There are plenty of ways to interpret “stay safe” especially when it comes to being a teenager. For example, don’t drink and drive, or be careful about how you communicate on the internet. These seem to be topics that are fairly easy to discuss with adults. However, there is one topic that isn’t necessarily the most comfortable to discuss which is safe sex. Recently I was introduced to the Boulder Valley Women’s Health Center via their annual Condom Couture Fashion Show/Fundraiser. My editor, Heather Okimoto, Queen of Denver Style Magazine was chosen to be the MC for this year’s show and I decided to join her as a model. However, I faced a bit of a dilemma, you see I am a fashion blogger and a stylist, but I am not a designer! However, lucky for me, one of my best friends since middle school, Mabel McKenna, is a very talented designer/illustrator. So I invited Mabel to dress me in head-to-toe condoms and she was happy to accept the challenge.
As I drove to Boulder to pick up over 1,000 pink and yellow condoms for Mabel to use,I had to laugh about the situation, but it also made me think. There are so many teens out there that are either scared, uneducated or simply embarrassed to get the help or advice they need in order to stay safe (this includes boys and girls). So I asked the staff at the health center to provide me with some of the more common questions asked by teens and answers to help them stay healthy, informed and safe:
Can I get birth control without having to tell my parents?
It is important to know that in the state of Colorado, the law says that minors have the right to access any sexual healthcare without the consent or notification of their parents. That means they can start a birth control method, get tested for STIs, or get any other sexual healthcare without their parents being involved at all. In fact, it’s illegal for clinics to share sexual health information with parents (or anyone else!) without an individual’s permission.
I had unprotected sex, now what happens when I go to get tested for unprotected sex?
When testing for Chlamydia and Gonorrhea, someone has to wait at least 2 weeks before getting tested. If someone did contract Chlamydia or Gonorrhea, it will only show an accurate result 14 days after exposure. To test for these STIs, someone will usually urinate in a cup. The lab will be able to test the urine for Chlamydia and Gonorrhea and you will get results within 1-2 weeks.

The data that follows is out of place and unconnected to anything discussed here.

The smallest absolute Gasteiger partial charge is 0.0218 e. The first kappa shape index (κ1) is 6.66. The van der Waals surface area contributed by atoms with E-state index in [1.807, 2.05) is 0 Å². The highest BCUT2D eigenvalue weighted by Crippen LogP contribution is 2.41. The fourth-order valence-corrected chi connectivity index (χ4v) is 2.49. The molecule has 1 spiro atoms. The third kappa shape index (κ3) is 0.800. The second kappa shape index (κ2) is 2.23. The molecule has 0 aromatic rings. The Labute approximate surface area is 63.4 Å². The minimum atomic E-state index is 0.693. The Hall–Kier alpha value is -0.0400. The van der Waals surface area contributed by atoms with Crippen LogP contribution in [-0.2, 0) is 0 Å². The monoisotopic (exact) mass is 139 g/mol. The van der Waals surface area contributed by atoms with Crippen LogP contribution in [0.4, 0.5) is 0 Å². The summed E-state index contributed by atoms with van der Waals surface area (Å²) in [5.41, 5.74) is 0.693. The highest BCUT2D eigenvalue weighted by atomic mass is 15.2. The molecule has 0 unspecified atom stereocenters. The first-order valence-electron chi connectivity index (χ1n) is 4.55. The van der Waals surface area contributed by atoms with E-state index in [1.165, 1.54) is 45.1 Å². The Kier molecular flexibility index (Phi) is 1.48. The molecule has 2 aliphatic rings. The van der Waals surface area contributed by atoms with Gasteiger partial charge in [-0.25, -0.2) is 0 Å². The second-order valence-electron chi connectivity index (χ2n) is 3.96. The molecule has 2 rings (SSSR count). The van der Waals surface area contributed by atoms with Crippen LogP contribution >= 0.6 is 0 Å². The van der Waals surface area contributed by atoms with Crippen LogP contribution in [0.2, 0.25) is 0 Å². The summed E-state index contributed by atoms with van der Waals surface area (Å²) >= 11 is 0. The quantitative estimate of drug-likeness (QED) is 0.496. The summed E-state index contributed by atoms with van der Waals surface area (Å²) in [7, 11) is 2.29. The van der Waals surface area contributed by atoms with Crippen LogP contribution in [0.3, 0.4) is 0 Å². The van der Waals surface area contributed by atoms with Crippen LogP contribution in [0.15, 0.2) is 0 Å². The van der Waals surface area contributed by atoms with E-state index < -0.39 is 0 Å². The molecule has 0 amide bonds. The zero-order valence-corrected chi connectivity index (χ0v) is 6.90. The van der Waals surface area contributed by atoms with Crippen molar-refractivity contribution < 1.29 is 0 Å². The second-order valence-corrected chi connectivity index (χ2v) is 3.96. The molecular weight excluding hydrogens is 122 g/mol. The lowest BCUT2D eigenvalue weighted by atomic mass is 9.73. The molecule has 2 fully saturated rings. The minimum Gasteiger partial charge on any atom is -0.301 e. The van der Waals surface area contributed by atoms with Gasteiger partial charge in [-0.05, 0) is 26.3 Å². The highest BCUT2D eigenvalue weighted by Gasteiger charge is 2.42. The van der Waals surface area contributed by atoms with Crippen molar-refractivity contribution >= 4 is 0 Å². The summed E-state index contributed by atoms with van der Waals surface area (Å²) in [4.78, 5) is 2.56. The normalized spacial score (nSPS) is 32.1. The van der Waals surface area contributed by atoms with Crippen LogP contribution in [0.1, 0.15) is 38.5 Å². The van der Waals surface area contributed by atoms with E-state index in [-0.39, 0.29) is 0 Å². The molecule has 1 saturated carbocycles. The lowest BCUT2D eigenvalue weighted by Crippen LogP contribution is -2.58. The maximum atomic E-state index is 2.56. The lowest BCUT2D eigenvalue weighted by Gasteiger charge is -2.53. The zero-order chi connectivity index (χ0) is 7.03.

When testing for Syphilis or HIV, the usual time period that you have to wait is 3 months. After 3 months, someone will receive an accurate result. To test for these STIs, someone will usually have their blood drawn. The lab will test the blood and you will get results within 1-2 weeks.
Like I said, these might not be the easiest questions to ask, but it’s better to ask than stay silent and uninformed. The Boulder Valley Women’s Health Center has a Teen Clinic that specializes in ensuring teens have access to the healthcare they need. And all their services are low-cost, or free, and always confidential.
The Condom Couture Show was one of the most inclusive and warmest shows I’ve ever attended. The models and designers were so helpful backstage. Everyone pitched in to make sure makeup looked great and that last minute condoms were sewn on with care and speed. The time we got to spend together getting our hair done at Twig Salon was full of laughter, support and chocolate chip cookies! We all worked for one common purpose to raise money and awareness for women’s health. I am so proud that I got to walk the runway for this incredible organization. And thanks again to Mabel for all her creativity and hard work. Photo credit: BlueTalonPhotography